Steven’s article was published in Property Today, 02 February 2023, and can be found here.
The UK residential property market has faced changes and challenges in the last few months, and this has led to a quieter period for estate agents and solicitors compared to the hectic market of the previous couple of years.
In the aftermath of the initial covid shock and stumble to the property market, we saw a very buoyant two years of transactions aided by the stamp duty holiday and the desire of people to move to different locations and property types. This was always going to taper off at some point, but it perhaps did so quicker than expected with the combination of increased cost of living, economic uncertainty and the infamous mini-budget which saw mortgage interest rates rise much more sharply than had been anticipated. Transaction levels gradually decreased between October 2022 and January of this year, and HM Land Registry records show the number of applications for transactions for value was 15% less in December 2022 compared to the previous December.
First-time buyers have of course been affected by the recent turbulence and have faced the biggest challenge of everyone in the last year: to get onto the property ladder. A few factors have contributed to this, and in the short term, the changes in the mortgage market have certainly played a part. Those that have worked hard to save a deposit have suddenly found themselves needing a larger deposit to get a mortgage. Many of them have also had to re-assess what they can afford, as increased mortgage rates meant monthly mortgage costs being hundreds of pounds more than they would have been six months ago.
At one stage, it was reported widely in the media that mortgage rates could reach 6-7% later this year, around three times higher than they were in the summer of 2022.
When adding in the increased cost of living, and in particular the energy costs associated with owning a home, it is not surprising that first-time buyers would have needed to pause and take stock before taking that big step in their lives of owning a first property. Other factors such as the ending of the government Help to Buy scheme in October 2022 (for new applications) meant assistance and incentives are currently harder to come by.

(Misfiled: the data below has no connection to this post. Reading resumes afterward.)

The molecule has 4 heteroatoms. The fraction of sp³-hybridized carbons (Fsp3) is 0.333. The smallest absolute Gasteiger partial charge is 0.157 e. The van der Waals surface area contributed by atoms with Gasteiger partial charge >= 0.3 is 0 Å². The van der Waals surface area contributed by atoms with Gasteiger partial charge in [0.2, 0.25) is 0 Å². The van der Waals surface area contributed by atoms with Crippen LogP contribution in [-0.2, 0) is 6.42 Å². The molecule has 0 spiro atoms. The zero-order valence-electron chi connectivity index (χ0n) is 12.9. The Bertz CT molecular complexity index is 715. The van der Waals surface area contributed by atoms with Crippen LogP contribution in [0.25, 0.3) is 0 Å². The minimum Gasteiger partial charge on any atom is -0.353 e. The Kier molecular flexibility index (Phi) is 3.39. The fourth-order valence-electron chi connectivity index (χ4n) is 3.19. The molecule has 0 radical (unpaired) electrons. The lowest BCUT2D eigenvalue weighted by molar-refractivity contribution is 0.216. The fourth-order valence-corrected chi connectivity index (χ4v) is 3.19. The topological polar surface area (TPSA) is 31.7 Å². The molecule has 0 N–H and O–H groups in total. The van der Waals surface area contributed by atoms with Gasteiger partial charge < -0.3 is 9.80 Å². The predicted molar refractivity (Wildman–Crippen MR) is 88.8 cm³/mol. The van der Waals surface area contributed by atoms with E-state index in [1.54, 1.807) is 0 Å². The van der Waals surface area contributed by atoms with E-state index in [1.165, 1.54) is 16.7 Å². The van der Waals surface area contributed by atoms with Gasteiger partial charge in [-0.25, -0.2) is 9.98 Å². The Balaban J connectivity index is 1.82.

Despite these challenges we are still seeing first-time buyers active in the market and more generally there has been signs of an increase in interest and transactions as January has progressed. Estate agents that I have spoken to have reported being busy with viewings and ultimately deals being agreed including with first-time buyers. Perhaps the stock taking has largely concluded and an acceptance has set in that higher mortgage rates are here to stay but at least not looking likely to reach as high as was initially feared. The general principle remains that the UK is a country where aspiration for property ownership has always been strong. In addition, renting remains expensive, especially in the cities and so while the goal posts might have been shifted, the aspiring first-time buyer would understandably want to still get on that ladder.
To achieve this, it may require for the time being and in current circumstances that buyers stretch themselves that little bit further in terms of deposit and monthly mortgage payments. Some may need to make a new or amended application to the ‘bank of mum and dad’ to help them get what they want. There has also seemingly been a shift to more of a ‘buyer’s market’, meaning negotiation of price might be easier than it has been for the last couple of years.
Another change recently reported by lender Halifax showed that in the last decade there has been a noticeable increase in the number of buyers joining up to purchase a first property together. The report showed that 63% of first-time buyers purchased in joint names in 2022, compared to 43% in 2014. This is presumably down to property price increases generally in that period and the greater need to pool together resources to get on the ladder amongst younger buyers. It is nonetheless another example that while adjustments in expectations and circumstances may affect buyers and the market, the desire to buy and own property remains prevalent, and first-time buyers continue to be an active and important part of the market. The need for good financial and legal advice for these buyers is as great as ever, but first-time buyers are likely to remain as a high proportion of those buying, lending and driving the market forward.